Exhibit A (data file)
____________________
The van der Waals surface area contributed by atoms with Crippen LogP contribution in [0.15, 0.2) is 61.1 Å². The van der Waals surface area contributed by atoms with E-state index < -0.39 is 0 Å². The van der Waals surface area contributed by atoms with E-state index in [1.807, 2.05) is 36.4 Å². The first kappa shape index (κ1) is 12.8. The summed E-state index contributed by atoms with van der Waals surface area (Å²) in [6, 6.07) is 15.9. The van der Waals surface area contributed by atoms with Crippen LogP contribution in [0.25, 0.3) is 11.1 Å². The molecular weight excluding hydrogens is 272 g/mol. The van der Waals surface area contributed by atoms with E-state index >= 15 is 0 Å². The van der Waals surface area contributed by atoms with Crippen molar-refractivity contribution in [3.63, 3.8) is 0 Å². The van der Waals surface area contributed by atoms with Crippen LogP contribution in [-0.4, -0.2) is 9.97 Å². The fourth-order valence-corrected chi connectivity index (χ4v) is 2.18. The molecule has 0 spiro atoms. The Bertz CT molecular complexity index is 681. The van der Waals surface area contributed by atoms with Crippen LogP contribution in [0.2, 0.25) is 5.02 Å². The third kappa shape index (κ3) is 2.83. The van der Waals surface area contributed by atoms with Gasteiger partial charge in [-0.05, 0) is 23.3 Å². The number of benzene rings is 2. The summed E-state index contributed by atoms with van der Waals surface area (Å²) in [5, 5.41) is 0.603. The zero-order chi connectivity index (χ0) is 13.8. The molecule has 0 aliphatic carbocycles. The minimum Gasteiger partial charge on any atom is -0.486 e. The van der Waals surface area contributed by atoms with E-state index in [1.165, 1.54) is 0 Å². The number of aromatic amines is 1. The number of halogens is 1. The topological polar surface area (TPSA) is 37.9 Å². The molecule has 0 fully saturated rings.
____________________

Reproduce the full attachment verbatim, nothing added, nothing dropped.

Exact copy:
The van der Waals surface area contributed by atoms with Crippen LogP contribution in [0.15, 0.2) is 61.1 Å². The van der Waals surface area contributed by atoms with E-state index < -0.39 is 0 Å². The van der Waals surface area contributed by atoms with E-state index in [1.807, 2.05) is 36.4 Å². The first kappa shape index (κ1) is 12.8. The summed E-state index contributed by atoms with van der Waals surface area (Å²) in [6, 6.07) is 15.9. The van der Waals surface area contributed by atoms with Crippen LogP contribution in [0.25, 0.3) is 11.1 Å². The molecular weight excluding hydrogens is 272 g/mol. The van der Waals surface area contributed by atoms with E-state index >= 15 is 0 Å². The van der Waals surface area contributed by atoms with Crippen molar-refractivity contribution in [3.63, 3.8) is 0 Å². The van der Waals surface area contributed by atoms with Crippen LogP contribution in [-0.4, -0.2) is 9.97 Å². The fourth-order valence-corrected chi connectivity index (χ4v) is 2.18. The molecule has 0 spiro atoms. The Bertz CT molecular complexity index is 681. The van der Waals surface area contributed by atoms with Crippen LogP contribution in [0.2, 0.25) is 5.02 Å². The third kappa shape index (κ3) is 2.83. The van der Waals surface area contributed by atoms with Gasteiger partial charge in [-0.05, 0) is 23.3 Å². The number of benzene rings is 2. The summed E-state index contributed by atoms with van der Waals surface area (Å²) in [5, 5.41) is 0.603. The zero-order chi connectivity index (χ0) is 13.8. The molecule has 0 aliphatic carbocycles. The minimum Gasteiger partial charge on any atom is -0.486 e. The van der Waals surface area contributed by atoms with E-state index in [1.165, 1.54) is 0 Å². The number of aromatic amines is 1. The number of halogens is 1. The topological polar surface area (TPSA) is 37.9 Å². The molecule has 0 fully saturated rings.